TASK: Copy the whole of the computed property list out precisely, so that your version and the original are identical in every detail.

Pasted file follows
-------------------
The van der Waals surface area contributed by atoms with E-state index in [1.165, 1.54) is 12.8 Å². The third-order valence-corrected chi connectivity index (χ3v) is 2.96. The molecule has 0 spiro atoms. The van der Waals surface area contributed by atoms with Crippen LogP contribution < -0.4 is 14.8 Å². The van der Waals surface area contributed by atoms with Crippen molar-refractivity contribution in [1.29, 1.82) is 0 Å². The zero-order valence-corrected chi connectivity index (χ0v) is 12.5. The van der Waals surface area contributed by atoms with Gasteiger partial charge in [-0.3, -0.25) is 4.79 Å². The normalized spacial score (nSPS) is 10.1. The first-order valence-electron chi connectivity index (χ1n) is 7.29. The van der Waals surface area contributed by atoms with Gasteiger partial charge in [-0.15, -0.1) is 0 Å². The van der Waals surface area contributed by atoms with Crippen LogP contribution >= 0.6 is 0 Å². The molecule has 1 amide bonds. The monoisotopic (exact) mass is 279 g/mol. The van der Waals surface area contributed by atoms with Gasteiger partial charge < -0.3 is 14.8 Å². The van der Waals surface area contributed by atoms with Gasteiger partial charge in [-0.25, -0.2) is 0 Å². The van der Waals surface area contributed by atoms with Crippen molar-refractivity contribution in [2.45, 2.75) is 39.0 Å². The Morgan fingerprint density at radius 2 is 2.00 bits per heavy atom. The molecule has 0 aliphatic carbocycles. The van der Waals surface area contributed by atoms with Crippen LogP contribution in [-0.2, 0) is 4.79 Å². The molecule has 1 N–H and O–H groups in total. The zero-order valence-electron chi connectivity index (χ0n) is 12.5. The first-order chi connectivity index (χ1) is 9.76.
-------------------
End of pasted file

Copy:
The van der Waals surface area contributed by atoms with E-state index in [1.165, 1.54) is 12.8 Å². The third-order valence-corrected chi connectivity index (χ3v) is 2.96. The molecule has 0 spiro atoms. The van der Waals surface area contributed by atoms with Crippen LogP contribution < -0.4 is 14.8 Å². The van der Waals surface area contributed by atoms with Crippen molar-refractivity contribution in [1.29, 1.82) is 0 Å². The zero-order valence-corrected chi connectivity index (χ0v) is 12.5. The van der Waals surface area contributed by atoms with Gasteiger partial charge in [-0.3, -0.25) is 4.79 Å². The normalized spacial score (nSPS) is 10.1. The first-order valence-electron chi connectivity index (χ1n) is 7.29. The van der Waals surface area contributed by atoms with Gasteiger partial charge in [-0.15, -0.1) is 0 Å². The van der Waals surface area contributed by atoms with Crippen LogP contribution >= 0.6 is 0 Å². The molecule has 1 amide bonds. The monoisotopic (exact) mass is 279 g/mol. The van der Waals surface area contributed by atoms with Gasteiger partial charge < -0.3 is 14.8 Å². The van der Waals surface area contributed by atoms with Gasteiger partial charge in [-0.25, -0.2) is 0 Å². The van der Waals surface area contributed by atoms with Crippen molar-refractivity contribution in [2.45, 2.75) is 39.0 Å². The Morgan fingerprint density at radius 2 is 2.00 bits per heavy atom. The molecule has 0 aliphatic carbocycles. The van der Waals surface area contributed by atoms with Crippen LogP contribution in [-0.2, 0) is 4.79 Å². The molecule has 1 N–H and O–H groups in total. The zero-order valence-electron chi connectivity index (χ0n) is 12.5. The first-order chi connectivity index (χ1) is 9.76.